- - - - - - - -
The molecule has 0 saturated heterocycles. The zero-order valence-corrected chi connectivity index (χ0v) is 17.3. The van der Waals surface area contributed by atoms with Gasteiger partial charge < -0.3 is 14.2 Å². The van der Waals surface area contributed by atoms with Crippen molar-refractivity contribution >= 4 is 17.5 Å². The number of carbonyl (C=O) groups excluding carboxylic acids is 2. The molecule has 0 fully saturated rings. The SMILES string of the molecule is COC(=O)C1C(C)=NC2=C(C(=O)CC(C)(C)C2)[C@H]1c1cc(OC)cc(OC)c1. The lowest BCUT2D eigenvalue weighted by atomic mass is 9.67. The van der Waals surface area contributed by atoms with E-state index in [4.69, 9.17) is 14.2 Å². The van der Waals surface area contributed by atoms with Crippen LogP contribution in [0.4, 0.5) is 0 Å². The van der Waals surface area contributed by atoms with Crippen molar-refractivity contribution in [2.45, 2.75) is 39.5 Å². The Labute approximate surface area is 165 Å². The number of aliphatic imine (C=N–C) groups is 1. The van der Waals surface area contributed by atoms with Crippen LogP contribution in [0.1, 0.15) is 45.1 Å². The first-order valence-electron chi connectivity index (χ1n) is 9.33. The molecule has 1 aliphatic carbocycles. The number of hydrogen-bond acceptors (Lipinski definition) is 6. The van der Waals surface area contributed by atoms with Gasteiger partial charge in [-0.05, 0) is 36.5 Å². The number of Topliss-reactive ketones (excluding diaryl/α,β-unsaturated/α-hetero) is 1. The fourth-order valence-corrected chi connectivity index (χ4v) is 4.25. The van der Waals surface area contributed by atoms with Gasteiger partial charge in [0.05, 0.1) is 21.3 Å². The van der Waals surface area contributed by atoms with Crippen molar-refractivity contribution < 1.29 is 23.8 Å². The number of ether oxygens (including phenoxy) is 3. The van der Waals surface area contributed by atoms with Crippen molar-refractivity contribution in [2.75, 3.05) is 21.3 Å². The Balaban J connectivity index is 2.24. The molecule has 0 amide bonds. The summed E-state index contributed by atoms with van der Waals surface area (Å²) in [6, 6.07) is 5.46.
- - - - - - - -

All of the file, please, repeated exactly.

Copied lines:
The molecule has 0 saturated heterocycles. The zero-order valence-corrected chi connectivity index (χ0v) is 17.3. The van der Waals surface area contributed by atoms with Gasteiger partial charge < -0.3 is 14.2 Å². The van der Waals surface area contributed by atoms with Crippen molar-refractivity contribution >= 4 is 17.5 Å². The number of carbonyl (C=O) groups excluding carboxylic acids is 2. The molecule has 0 fully saturated rings. The SMILES string of the molecule is COC(=O)C1C(C)=NC2=C(C(=O)CC(C)(C)C2)[C@H]1c1cc(OC)cc(OC)c1. The lowest BCUT2D eigenvalue weighted by atomic mass is 9.67. The van der Waals surface area contributed by atoms with E-state index in [4.69, 9.17) is 14.2 Å². The van der Waals surface area contributed by atoms with Crippen LogP contribution in [0.4, 0.5) is 0 Å². The van der Waals surface area contributed by atoms with Crippen molar-refractivity contribution in [2.45, 2.75) is 39.5 Å². The Labute approximate surface area is 165 Å². The number of aliphatic imine (C=N–C) groups is 1. The van der Waals surface area contributed by atoms with Crippen LogP contribution in [0.1, 0.15) is 45.1 Å². The first-order valence-electron chi connectivity index (χ1n) is 9.33. The molecule has 1 aliphatic carbocycles. The number of hydrogen-bond acceptors (Lipinski definition) is 6. The van der Waals surface area contributed by atoms with Gasteiger partial charge in [-0.05, 0) is 36.5 Å². The number of Topliss-reactive ketones (excluding diaryl/α,β-unsaturated/α-hetero) is 1. The fourth-order valence-corrected chi connectivity index (χ4v) is 4.25. The van der Waals surface area contributed by atoms with Gasteiger partial charge in [0.05, 0.1) is 21.3 Å². The van der Waals surface area contributed by atoms with Crippen molar-refractivity contribution < 1.29 is 23.8 Å². The number of ether oxygens (including phenoxy) is 3. The van der Waals surface area contributed by atoms with Crippen molar-refractivity contribution in [2.75, 3.05) is 21.3 Å². The Balaban J connectivity index is 2.24. The molecule has 0 amide bonds. The summed E-state index contributed by atoms with van der Waals surface area (Å²) in [6, 6.07) is 5.46.